Personality and situational judgement tests give you an additional means of assessing personal motivations, behavioural traits and working preferences, helping you match the right applicants to your company culture.
Disadvantages of Psychometric Tests for Hiring
Results may be skewed
Though psychometric testing is widely considered a reliable method of assessment, results may not always be accurate. For aptitude tests, the timed conditions under which they are taken, along with the added pressure of the job application process, can lead some applicants to underperform on the day.
With personality questionnaires, an applicant may provide the response they believe the employer to be looking for, creating a false image of the ideal candidate.
Though this is a downside to psychometric testing, it can be overcome by ensuring test results are only used as part of a wider strategy.
They can be ineffective if poorly planned
In order for psychometric testing to be successful, it's important to know exactly what you're looking to measure, and to plan your assessments accordingly. There's no point in testing for abilities that are not applicable to the role, and doing so will add unnecessary expense and delay to the process.
You should always seek the advice of a professional test provider to make sure the tests administered deliver effective results. They should be designed around the specifics of the role in question, and offer insightful reports that help you develop clear, objective candidate profiles.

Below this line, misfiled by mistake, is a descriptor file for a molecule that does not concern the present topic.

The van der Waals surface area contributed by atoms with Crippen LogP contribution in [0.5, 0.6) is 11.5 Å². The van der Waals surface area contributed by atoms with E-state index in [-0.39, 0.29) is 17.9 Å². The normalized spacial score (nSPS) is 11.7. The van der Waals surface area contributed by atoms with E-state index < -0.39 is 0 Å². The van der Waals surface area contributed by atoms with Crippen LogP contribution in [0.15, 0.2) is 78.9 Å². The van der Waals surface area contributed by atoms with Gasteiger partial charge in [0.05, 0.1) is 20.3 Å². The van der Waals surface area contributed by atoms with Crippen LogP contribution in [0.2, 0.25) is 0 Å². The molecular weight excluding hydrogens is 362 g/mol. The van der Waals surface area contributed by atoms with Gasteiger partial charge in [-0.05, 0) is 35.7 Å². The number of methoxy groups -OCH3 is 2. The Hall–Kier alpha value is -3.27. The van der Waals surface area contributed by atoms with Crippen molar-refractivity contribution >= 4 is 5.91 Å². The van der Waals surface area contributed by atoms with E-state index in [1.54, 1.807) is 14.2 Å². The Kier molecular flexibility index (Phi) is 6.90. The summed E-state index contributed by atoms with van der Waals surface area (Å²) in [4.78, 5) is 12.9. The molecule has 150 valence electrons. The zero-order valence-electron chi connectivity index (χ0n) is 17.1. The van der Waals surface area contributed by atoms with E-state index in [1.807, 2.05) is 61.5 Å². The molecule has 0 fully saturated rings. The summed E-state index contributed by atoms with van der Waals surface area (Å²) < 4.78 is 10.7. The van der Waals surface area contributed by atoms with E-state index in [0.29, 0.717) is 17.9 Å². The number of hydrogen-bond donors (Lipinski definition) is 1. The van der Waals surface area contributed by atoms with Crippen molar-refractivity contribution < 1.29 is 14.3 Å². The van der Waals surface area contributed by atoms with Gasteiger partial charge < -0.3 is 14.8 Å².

They come with additional costs
For full effectiveness, psychometric testing should be designed, administered and interpreted by professionals in the field, bringing additional costs to your recruitment budget.
This can be off putting for many businesses, particularly smaller organisations. However, it should be taken into account that the cost of a bad hire can run into thousands of pounds, so psychometric testing should be seen more as an investment than an expense.
When Should Psychometric Tests be used in the Hiring Process?
Psychometric tests are commonly used in instances where high volume applications are to be expected, such as for graduate opportunities. Using this method of assessment allows recruiters to narrow down the candidate pool quickly and effectively, and ensure the most talented individuals are put forward for interview.
They're also a much used tool for high profile positions, where the costs of a bad hire would greatly outweigh the investment in a testing solution.
That said, psychometric testing is becoming an increasingly common approach for businesses of all shapes and sizes. It can be especially useful where there is a lack of experienced applicants, giving insight into a candidate's potential regardless of their background.
It's also beneficial if personality and natural ability are more important than current skill, for example, any role where extensive on the job training is to be provided.
Conclusion: Are Psychometric Tests Beneficial for Recruitment?
Psychometric testing for hiring purposes has many benefits. When used effectively, it's cost efficient, reliable and can help you identify the most talented candidates with the right values to join your business or organisation.
However, as mentioned, it is not a standalone solution. If you're using psychometric testing as part of your recruitment process it's key that you give equal attention to a candidate's experience and interview performance, as well as their test results.
The most successful hires are made when a holistic view of an applicant is achieved, making psychometric testing hugely beneficial when used in combination with other recruitment techniques.